We called Economy once again and they said they would send a new car early the next morning so they would get there by 10 am. We passed the night by and slept in a little in the morning. However come 10, they were not there. Double checking we decided to call again. "No we don't have any record of you needing a new car." AHG!!! Finally, at 11 they left San Jose. Our whole day would be shot. For the next few hours we sat around the hotel, sleeping, reading and watching TV. Around 2 we left for lunch, during which we decided that we should visit with the pastor there in Paso Canoas. We were able to check out his church and then he took us to see another pastor well off the beaten path. This pastor is in his last years. He's been planting churches for the Four Square denomination for his entire pastorship. And he admitted that while he's willing to do whatever San Jose tells him he's to do, he feels that this will be his last church. It was very encouraging to hear this pastor speak of his life dedicated to the Lord's work.

After a dinner of ice cream, I was sent back to the hotel to wait for the car, while Carlos and Joe went to a church for a service. Finally at 8 the car showed up. I headed to the church and was able to hear of Carlos' testimony of how God took him from teaching English and in a matter of weeks took him into leading short-term teams with Christ for the City. Later that night we grabbed a real dinner.

Thursday was not a total loss. After taking a short trip to Golfito to check out the Tax-Free Zone, we headed back and were able to find some pastors available for us to visit. We drove out around the country-side and flirted with the Costa Rican-Panamanian border, eventually getting to visit a total of three pastors.

Friday, we had another adventure. Even though we had passed through the police checkpoints several times in the last few days, today was a little more difficult-- they asked for my passport, which I had left in San Jose. I had to go back to immigration in Paso Canoas. The issue arose that I have been here for 4 months, which means my visa had expired a month ago.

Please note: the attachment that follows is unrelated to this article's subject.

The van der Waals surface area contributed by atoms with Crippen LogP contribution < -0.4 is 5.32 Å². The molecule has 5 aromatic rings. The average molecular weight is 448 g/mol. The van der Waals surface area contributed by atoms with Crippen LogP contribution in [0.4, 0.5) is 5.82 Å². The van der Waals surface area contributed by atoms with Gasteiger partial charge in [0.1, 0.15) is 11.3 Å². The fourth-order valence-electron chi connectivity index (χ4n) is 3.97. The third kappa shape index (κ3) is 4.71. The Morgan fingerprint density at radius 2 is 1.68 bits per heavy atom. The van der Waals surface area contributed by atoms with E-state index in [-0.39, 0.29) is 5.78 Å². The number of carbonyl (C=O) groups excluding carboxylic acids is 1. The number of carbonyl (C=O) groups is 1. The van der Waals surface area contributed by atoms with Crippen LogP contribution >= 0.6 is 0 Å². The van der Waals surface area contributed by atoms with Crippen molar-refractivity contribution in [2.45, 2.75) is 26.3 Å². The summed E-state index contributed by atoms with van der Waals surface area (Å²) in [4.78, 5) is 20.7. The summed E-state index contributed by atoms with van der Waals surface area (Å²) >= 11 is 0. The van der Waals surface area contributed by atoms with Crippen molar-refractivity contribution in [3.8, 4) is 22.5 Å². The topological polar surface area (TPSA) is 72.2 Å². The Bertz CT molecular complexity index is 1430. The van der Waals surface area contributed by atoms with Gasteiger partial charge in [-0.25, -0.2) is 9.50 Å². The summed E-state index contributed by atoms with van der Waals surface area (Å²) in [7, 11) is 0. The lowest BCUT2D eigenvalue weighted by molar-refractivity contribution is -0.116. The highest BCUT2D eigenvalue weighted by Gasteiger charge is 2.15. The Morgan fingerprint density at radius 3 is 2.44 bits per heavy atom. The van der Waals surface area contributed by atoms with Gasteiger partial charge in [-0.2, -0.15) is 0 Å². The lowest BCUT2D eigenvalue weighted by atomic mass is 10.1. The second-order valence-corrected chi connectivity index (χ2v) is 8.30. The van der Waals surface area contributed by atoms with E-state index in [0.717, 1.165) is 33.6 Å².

"Estás ilegal." You're illegal.

"Sí." Yeah.

"Ilegal." Illegal.

"Oh." They wanted to deport me-- right then and there.

Um, there's no fine or anything I can pay?

Nope, the law changed. You have to stay here until your passport arrives tomorrow morning.

How 'bout this: Can I return to San José, get my passport and some things, before I leave?

Well, yeah, I guess you could do that.

(Deep sigh of relief.) About 5 more minutes and I was a free man again. They gave me a note that would allow me to get through the checkpoints, but said I had to report back to the border on Monday. In reality, all I have to do is leave the country-- I can go to Nicaragua, Panama, Cuba, or the States. However I'm headed out to Panama City to spend some time with the CFCI base there.

Back on the road we were able to interview another 11 pastors before heading the rest of the way to San José. Once there we still had to fight it out with Economy about the first car they rented us. They're claiming that the damage was some how our fault and so far they have not released the vouchers that have my card on them. Hopefully this will be resolved shortly, without too many problems.

We were able to interview a total of 17 pastors and easily we will be able to send teams to at least 14 of them. Overall we had a very successful, adventurous trip.